Enter the Schneider brothers, also both Lorrainers from a gentry background. Adolphe began to work at the Seillière bank in 1821 and had achieved a coup for both the bank and his own finances by becoming chief equipment supplier to the French expedition to Algiers from 1830 – Charles X’s last great triumph – during which he got to know Le Creusot and its management. Eugene also worked at the bank in the 1820s and was then employed by a Wendel relative as manager of an ironworks. Thus, when Le Creusot went bankrupt in 1835, the Schneiders, with financing from the Seillière bank were able to buy it from the winner of the bankruptcy auction for 2.85 million francs (about $50 million in today’s money). Two years later Le Creusot produced the first French-built railway engine, and the foundation was laid for one of France’s great industrial empires.

This transaction indicates why the Rothschilds were not especially active in financing the Industrial Revolution. An LBO of this kind into a difficult situation required a very patient and understanding banker, who would not call loans at difficult times and might provide additional facilities. With both Schneiders having worked for the Seillière bank, Adolphe for more than a decade, and all principals coming from Lorraine and from roughly the same social stratum, mutual confidence and understanding was strong and communication was naturally excellent.

For the Rothschilds communication between the five banks was exceptional, but with all the cross-cultural antagonisms and “black legend” memories that still remained, that trust and communication could not have been achieved between the Rothschilds and gentile industrial entrepreneurs. Hence, even under the very able James de Rothschild (1792-1868) who ran the French bank, the vast majority of Rothschild business involved short-term trading and arbitrage operations, or share issues for large publicly backed companies, where close communications and deep bank-client relationships were less necessary.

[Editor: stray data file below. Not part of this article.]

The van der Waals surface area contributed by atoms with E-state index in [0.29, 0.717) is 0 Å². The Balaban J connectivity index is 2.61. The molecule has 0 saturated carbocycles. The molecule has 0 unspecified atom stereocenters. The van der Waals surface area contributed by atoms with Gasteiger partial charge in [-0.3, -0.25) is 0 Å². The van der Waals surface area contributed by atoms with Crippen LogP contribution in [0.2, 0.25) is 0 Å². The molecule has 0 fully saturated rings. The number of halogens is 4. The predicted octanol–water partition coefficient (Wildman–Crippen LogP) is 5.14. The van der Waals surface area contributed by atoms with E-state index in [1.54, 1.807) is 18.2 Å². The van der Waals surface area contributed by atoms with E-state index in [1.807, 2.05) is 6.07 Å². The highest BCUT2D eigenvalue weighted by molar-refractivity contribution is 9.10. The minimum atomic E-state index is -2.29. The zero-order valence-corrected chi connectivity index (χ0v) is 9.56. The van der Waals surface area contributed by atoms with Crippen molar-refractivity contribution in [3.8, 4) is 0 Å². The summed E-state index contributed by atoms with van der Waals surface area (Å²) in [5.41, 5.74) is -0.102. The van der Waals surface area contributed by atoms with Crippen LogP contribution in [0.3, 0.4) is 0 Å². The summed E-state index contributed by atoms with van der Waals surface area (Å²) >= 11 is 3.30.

The call for small, ethnically homogenous companies to maximize communication and serve the consumer better does not of course prevent diversity in the economy as a whole. Companies whose management cadre is entirely Bangladeshi, for example, generally have excellent internal communication, and can be highly competitive in a field in which they have expertise. Provided there are enough competitors, there are opportunities for all groups in the workforce, working with similar people in a company where communication quality is high, and producing a product or service that, because of the excellent internal communication, is highly competitive in the marketplace.

Likewise, in the complex service businesses in which communication between service providers and clients is critical, small homogenous providers will best serve customer groups with which they communicate optimally. We only need to hear tales of the consulting disasters provided by the big groups, staffed by a “diverse” workforce that fails to communicate with their customers, generally because they despise the customers intellectually and socially, to realize that the 1980s Harvard MBA-staffed behemoth “one size fits all” consulting model is obsolete.

The most important step we can take to achieve this goal is not to enforce “diversity” in large companies, which will merely produce a Tower of Babel effect within them, hampering their effectiveness. Instead, we must break up the large companies into smaller ones, encouraging diversity between competitors rather than within each behemoth. That will produce a market full of competitors that communicate well both internally and with customers.

In this respect, Lina Khan of the Biden administration FTC, with her hostility to mergers, is on the side of the angels. The government should not however break up individual companies directly, but merely institute policies, tax and otherwise, disfavoring size and sharpening competition. So great are the advantages of good communication both within companies and between companies and customers that the market will over time do the rest.


(The Bear’s Lair is a weekly column that is intended to appear each Monday, an appropriately gloomy day of the week. Its rationale is that the proportion of “sell” recommendations put out by Wall Street houses remains far below that of “buy” recommendations. Accordingly, investors have an excess of positive information and very little negative information. The column thus takes the ursine view of life and the market, in the hope that it may be usefully different from what investors see elsewhere.)